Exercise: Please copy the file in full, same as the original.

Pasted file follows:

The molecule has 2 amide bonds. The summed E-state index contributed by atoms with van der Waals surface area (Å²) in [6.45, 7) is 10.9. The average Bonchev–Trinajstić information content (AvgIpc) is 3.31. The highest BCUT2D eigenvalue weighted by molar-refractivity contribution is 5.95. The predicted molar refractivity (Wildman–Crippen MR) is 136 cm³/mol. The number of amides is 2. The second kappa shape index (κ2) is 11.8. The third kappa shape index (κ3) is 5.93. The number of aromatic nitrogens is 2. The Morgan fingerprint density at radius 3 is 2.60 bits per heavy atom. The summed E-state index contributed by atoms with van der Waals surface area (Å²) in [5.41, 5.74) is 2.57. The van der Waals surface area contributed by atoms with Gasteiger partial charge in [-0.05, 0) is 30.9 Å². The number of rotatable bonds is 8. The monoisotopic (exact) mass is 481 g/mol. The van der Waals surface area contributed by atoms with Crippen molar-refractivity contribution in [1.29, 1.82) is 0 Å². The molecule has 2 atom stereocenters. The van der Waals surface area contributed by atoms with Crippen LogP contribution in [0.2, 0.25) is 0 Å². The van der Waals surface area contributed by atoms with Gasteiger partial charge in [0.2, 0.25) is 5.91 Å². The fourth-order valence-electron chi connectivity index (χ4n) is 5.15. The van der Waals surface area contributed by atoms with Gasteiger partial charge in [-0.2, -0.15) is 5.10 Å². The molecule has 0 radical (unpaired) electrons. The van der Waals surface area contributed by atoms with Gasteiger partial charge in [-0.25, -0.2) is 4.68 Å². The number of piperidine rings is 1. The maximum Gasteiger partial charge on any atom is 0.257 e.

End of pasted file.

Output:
The molecule has 2 amide bonds. The summed E-state index contributed by atoms with van der Waals surface area (Å²) in [6.45, 7) is 10.9. The average Bonchev–Trinajstić information content (AvgIpc) is 3.31. The highest BCUT2D eigenvalue weighted by molar-refractivity contribution is 5.95. The predicted molar refractivity (Wildman–Crippen MR) is 136 cm³/mol. The number of amides is 2. The second kappa shape index (κ2) is 11.8. The third kappa shape index (κ3) is 5.93. The number of aromatic nitrogens is 2. The Morgan fingerprint density at radius 3 is 2.60 bits per heavy atom. The summed E-state index contributed by atoms with van der Waals surface area (Å²) in [5.41, 5.74) is 2.57. The van der Waals surface area contributed by atoms with Gasteiger partial charge in [-0.05, 0) is 30.9 Å². The number of rotatable bonds is 8. The monoisotopic (exact) mass is 481 g/mol. The van der Waals surface area contributed by atoms with Crippen molar-refractivity contribution in [1.29, 1.82) is 0 Å². The molecule has 2 atom stereocenters. The van der Waals surface area contributed by atoms with Crippen LogP contribution in [0.2, 0.25) is 0 Å². The van der Waals surface area contributed by atoms with Gasteiger partial charge in [0.2, 0.25) is 5.91 Å². The fourth-order valence-electron chi connectivity index (χ4n) is 5.15. The van der Waals surface area contributed by atoms with Gasteiger partial charge in [-0.2, -0.15) is 5.10 Å². The molecule has 0 radical (unpaired) electrons. The van der Waals surface area contributed by atoms with Gasteiger partial charge in [-0.25, -0.2) is 4.68 Å². The number of piperidine rings is 1. The maximum Gasteiger partial charge on any atom is 0.257 e.